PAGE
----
Global Book Club, World at Lunch, Gown meets Town and Devon Globe Trotters.

Every Thursday lunchtime, we share thoughts on what’s happening in the world ... often based on relevant magazine or newspaper articles. While this is not possible physically we are sharing articles by email from DDE - if you would like to join this group then please email us at

Thursday 04 Jun 2020, 13:00

On Thursday 4th June we will be having the second of our virtual meetings to share stories arising from objects which are special to us following the theme of the TOSFOR Special Object Challenge

If you would like to join us email for details

Monday 08 Jun 2020, 18:30
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We will be discussing City of Thorns: Nine Lives in the World's Largest Refugee Camp by Ben Rawlence.

This will be a virtual meeting - if you would like to join us email for details

To the charity workers, Dadaab refugee camp is a humanitarian crisis; to the Kenyan government, it is a 'nursery for terrorists'; to the western media, it is a dangerous no-go area; but to its half a million residents, it is their last resort. Situated hundreds of miles from any other settlement, deep within the inhospitable desert of northern Kenya where only thorn bushes grow, Dadaab is a city like no other. Its buildings are made from mud, sticks or plastic, its entire economy is grey, and its citizens survive on rations and luck.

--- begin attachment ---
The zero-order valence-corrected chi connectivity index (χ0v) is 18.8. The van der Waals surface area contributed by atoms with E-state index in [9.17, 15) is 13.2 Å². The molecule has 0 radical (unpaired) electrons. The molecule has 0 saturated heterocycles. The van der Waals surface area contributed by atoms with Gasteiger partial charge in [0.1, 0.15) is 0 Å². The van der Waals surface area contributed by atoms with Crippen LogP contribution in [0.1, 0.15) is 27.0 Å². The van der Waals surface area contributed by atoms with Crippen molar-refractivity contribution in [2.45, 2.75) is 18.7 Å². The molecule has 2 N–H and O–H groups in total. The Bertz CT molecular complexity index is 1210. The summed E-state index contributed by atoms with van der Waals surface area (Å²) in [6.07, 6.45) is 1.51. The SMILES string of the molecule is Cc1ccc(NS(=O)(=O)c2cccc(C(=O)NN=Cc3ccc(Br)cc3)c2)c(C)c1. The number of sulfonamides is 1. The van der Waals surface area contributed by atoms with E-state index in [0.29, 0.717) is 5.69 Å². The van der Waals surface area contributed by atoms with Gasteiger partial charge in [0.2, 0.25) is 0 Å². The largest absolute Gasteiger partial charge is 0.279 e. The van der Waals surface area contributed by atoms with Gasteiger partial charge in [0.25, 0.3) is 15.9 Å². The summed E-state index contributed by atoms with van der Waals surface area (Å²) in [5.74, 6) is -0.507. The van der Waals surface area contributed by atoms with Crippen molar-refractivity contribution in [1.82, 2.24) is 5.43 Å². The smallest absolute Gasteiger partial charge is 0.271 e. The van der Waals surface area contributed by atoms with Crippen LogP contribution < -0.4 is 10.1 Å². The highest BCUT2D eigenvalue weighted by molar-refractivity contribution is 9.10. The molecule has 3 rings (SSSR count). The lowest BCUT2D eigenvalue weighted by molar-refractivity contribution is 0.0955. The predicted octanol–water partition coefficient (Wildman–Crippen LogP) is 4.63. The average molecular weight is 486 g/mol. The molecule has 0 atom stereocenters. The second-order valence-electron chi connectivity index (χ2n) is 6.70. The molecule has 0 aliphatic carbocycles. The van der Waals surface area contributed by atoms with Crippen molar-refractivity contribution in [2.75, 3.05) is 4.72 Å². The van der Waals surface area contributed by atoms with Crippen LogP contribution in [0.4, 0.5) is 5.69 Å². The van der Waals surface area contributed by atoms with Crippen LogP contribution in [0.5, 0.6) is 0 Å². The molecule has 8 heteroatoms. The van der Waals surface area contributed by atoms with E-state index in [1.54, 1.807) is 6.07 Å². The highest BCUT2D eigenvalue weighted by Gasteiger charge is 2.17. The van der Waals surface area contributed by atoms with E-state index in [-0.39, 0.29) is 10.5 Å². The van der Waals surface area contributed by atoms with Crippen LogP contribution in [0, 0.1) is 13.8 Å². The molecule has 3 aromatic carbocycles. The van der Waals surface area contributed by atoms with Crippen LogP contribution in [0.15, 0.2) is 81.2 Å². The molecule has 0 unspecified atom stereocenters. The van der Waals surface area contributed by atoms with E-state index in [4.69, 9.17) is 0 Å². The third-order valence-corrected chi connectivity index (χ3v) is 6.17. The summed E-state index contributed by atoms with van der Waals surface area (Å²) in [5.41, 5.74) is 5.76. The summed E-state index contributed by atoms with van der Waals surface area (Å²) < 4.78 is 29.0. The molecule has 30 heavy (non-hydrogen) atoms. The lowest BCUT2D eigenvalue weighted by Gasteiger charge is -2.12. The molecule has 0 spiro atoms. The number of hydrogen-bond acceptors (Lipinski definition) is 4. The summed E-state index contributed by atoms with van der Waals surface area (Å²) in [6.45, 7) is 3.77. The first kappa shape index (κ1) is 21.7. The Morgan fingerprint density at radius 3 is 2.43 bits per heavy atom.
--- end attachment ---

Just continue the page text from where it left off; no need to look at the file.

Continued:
Over the course of four years, Ben Rawlence became a first-hand witness to a strange and desperate limbo-land, getting to know many of those who have come there seeking sanctuary. Among them are Guled, a former child soldier who lives for football; Nisho, who scrapes an existence by pushing a wheelbarrow and dreaming of riches; Tawane, the indomitable youth leader; and schoolgirl Kheyro, whose future hangs upon her education.

In City of Thorns, Rawlence interweaves the stories of nine individuals to show what life is like in the camp and to sketch the wider political forces that keep the refugees trapped there. Lucid, vivid and illuminating, here is an urgent human story with deep international repercussions, brought to life through the people who call Dadaab home.

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